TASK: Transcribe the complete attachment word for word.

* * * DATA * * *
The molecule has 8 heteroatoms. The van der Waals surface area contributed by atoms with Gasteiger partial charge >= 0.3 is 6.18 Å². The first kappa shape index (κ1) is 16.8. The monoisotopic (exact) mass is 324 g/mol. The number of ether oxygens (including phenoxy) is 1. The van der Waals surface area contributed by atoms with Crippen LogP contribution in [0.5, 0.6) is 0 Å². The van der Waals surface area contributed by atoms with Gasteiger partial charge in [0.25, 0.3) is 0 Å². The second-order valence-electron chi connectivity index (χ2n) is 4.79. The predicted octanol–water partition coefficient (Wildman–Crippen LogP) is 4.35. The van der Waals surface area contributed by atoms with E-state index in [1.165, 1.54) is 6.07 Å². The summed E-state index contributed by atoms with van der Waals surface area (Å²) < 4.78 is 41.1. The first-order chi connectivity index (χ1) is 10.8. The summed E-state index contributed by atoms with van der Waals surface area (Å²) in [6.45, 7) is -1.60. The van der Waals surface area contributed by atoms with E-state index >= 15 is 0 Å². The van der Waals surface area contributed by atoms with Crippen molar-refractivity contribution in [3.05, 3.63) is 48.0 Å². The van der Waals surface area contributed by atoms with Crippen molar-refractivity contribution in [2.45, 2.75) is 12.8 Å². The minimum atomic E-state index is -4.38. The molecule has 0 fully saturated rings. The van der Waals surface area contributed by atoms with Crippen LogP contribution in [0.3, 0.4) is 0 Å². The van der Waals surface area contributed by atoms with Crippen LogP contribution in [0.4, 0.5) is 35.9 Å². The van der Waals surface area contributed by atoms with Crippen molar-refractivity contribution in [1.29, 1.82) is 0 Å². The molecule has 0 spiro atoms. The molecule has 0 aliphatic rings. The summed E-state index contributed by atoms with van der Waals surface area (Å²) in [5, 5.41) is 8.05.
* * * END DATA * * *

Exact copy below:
The molecule has 8 heteroatoms. The van der Waals surface area contributed by atoms with Gasteiger partial charge >= 0.3 is 6.18 Å². The first kappa shape index (κ1) is 16.8. The monoisotopic (exact) mass is 324 g/mol. The number of ether oxygens (including phenoxy) is 1. The van der Waals surface area contributed by atoms with Crippen LogP contribution in [0.5, 0.6) is 0 Å². The van der Waals surface area contributed by atoms with Gasteiger partial charge in [0.25, 0.3) is 0 Å². The second-order valence-electron chi connectivity index (χ2n) is 4.79. The predicted octanol–water partition coefficient (Wildman–Crippen LogP) is 4.35. The van der Waals surface area contributed by atoms with E-state index in [1.165, 1.54) is 6.07 Å². The summed E-state index contributed by atoms with van der Waals surface area (Å²) < 4.78 is 41.1. The first-order chi connectivity index (χ1) is 10.8. The summed E-state index contributed by atoms with van der Waals surface area (Å²) in [6.45, 7) is -1.60. The van der Waals surface area contributed by atoms with E-state index >= 15 is 0 Å². The van der Waals surface area contributed by atoms with Crippen molar-refractivity contribution in [3.05, 3.63) is 48.0 Å². The van der Waals surface area contributed by atoms with Crippen molar-refractivity contribution in [2.45, 2.75) is 12.8 Å². The minimum atomic E-state index is -4.38. The molecule has 0 fully saturated rings. The van der Waals surface area contributed by atoms with Crippen LogP contribution in [0.3, 0.4) is 0 Å². The van der Waals surface area contributed by atoms with Crippen LogP contribution in [0.4, 0.5) is 35.9 Å². The van der Waals surface area contributed by atoms with Crippen molar-refractivity contribution in [1.29, 1.82) is 0 Å². The molecule has 0 spiro atoms. The molecule has 0 aliphatic rings. The summed E-state index contributed by atoms with van der Waals surface area (Å²) in [5, 5.41) is 8.05.